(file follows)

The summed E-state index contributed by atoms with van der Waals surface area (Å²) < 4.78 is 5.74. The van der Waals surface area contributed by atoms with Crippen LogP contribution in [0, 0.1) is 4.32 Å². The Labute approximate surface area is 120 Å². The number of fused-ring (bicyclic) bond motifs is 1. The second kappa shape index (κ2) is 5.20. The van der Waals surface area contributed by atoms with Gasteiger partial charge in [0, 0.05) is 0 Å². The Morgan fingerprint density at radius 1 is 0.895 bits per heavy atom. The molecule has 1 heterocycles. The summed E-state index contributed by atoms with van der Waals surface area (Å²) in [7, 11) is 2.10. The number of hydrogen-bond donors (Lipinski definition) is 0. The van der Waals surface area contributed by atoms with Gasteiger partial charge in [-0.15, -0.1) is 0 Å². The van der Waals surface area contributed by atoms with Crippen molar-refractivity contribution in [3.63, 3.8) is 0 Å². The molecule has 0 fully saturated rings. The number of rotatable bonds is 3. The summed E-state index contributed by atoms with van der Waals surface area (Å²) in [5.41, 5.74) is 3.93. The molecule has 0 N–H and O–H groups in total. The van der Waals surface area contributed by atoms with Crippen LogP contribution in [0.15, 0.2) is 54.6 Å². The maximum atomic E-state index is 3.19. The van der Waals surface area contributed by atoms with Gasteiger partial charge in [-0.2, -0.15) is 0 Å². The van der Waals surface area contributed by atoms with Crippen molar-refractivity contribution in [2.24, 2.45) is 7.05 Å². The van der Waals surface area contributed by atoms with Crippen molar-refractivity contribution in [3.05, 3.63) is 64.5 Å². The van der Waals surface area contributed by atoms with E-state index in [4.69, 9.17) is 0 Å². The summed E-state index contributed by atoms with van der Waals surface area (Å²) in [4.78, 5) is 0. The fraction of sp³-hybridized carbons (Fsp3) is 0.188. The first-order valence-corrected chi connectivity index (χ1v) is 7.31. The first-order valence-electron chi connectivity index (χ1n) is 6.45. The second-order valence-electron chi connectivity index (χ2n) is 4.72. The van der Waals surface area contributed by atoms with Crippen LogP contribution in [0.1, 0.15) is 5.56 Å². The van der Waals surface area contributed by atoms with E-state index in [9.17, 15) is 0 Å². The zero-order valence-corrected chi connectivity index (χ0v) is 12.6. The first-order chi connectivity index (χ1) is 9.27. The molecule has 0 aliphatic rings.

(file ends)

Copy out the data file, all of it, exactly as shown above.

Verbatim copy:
The summed E-state index contributed by atoms with van der Waals surface area (Å²) < 4.78 is 5.74. The van der Waals surface area contributed by atoms with Crippen LogP contribution in [0, 0.1) is 4.32 Å². The Labute approximate surface area is 120 Å². The number of fused-ring (bicyclic) bond motifs is 1. The second kappa shape index (κ2) is 5.20. The van der Waals surface area contributed by atoms with Gasteiger partial charge in [0, 0.05) is 0 Å². The Morgan fingerprint density at radius 1 is 0.895 bits per heavy atom. The molecule has 1 heterocycles. The summed E-state index contributed by atoms with van der Waals surface area (Å²) in [7, 11) is 2.10. The number of hydrogen-bond donors (Lipinski definition) is 0. The van der Waals surface area contributed by atoms with Gasteiger partial charge in [-0.15, -0.1) is 0 Å². The van der Waals surface area contributed by atoms with Crippen molar-refractivity contribution in [3.63, 3.8) is 0 Å². The molecule has 0 fully saturated rings. The number of rotatable bonds is 3. The summed E-state index contributed by atoms with van der Waals surface area (Å²) in [5.41, 5.74) is 3.93. The molecule has 0 N–H and O–H groups in total. The van der Waals surface area contributed by atoms with Crippen LogP contribution in [0.15, 0.2) is 54.6 Å². The maximum atomic E-state index is 3.19. The van der Waals surface area contributed by atoms with Gasteiger partial charge in [-0.2, -0.15) is 0 Å². The van der Waals surface area contributed by atoms with Crippen molar-refractivity contribution in [2.24, 2.45) is 7.05 Å². The van der Waals surface area contributed by atoms with Crippen molar-refractivity contribution in [3.05, 3.63) is 64.5 Å². The van der Waals surface area contributed by atoms with E-state index in [4.69, 9.17) is 0 Å². The summed E-state index contributed by atoms with van der Waals surface area (Å²) in [4.78, 5) is 0. The fraction of sp³-hybridized carbons (Fsp3) is 0.188. The first-order valence-corrected chi connectivity index (χ1v) is 7.31. The first-order valence-electron chi connectivity index (χ1n) is 6.45. The second-order valence-electron chi connectivity index (χ2n) is 4.72. The van der Waals surface area contributed by atoms with Crippen LogP contribution in [0.1, 0.15) is 5.56 Å². The van der Waals surface area contributed by atoms with E-state index in [9.17, 15) is 0 Å². The zero-order valence-corrected chi connectivity index (χ0v) is 12.6. The first-order chi connectivity index (χ1) is 9.27. The molecule has 0 aliphatic rings.